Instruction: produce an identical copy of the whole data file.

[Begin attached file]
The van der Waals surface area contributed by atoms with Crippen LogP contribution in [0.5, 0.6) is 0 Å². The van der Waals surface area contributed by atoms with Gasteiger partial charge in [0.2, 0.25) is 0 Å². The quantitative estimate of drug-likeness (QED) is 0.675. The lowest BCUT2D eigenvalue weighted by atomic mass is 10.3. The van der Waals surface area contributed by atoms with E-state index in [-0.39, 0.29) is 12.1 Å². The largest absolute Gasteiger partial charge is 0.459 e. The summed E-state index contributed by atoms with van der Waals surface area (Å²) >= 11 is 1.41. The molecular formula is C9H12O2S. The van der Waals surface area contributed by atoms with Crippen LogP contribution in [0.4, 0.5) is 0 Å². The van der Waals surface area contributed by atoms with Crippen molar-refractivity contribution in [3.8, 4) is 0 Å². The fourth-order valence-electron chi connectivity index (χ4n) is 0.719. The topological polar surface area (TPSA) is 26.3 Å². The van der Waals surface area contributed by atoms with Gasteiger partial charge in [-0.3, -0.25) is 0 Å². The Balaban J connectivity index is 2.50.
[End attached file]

The van der Waals surface area contributed by atoms with Crippen LogP contribution in [0.5, 0.6) is 0 Å². The van der Waals surface area contributed by atoms with Gasteiger partial charge in [0.2, 0.25) is 0 Å². The quantitative estimate of drug-likeness (QED) is 0.675. The lowest BCUT2D eigenvalue weighted by atomic mass is 10.3. The van der Waals surface area contributed by atoms with E-state index in [-0.39, 0.29) is 12.1 Å². The largest absolute Gasteiger partial charge is 0.459 e. The summed E-state index contributed by atoms with van der Waals surface area (Å²) >= 11 is 1.41. The molecular formula is C9H12O2S. The van der Waals surface area contributed by atoms with Crippen LogP contribution in [0.4, 0.5) is 0 Å². The van der Waals surface area contributed by atoms with Crippen molar-refractivity contribution in [3.8, 4) is 0 Å². The fourth-order valence-electron chi connectivity index (χ4n) is 0.719. The topological polar surface area (TPSA) is 26.3 Å². The van der Waals surface area contributed by atoms with Gasteiger partial charge in [-0.3, -0.25) is 0 Å². The Balaban J connectivity index is 2.50.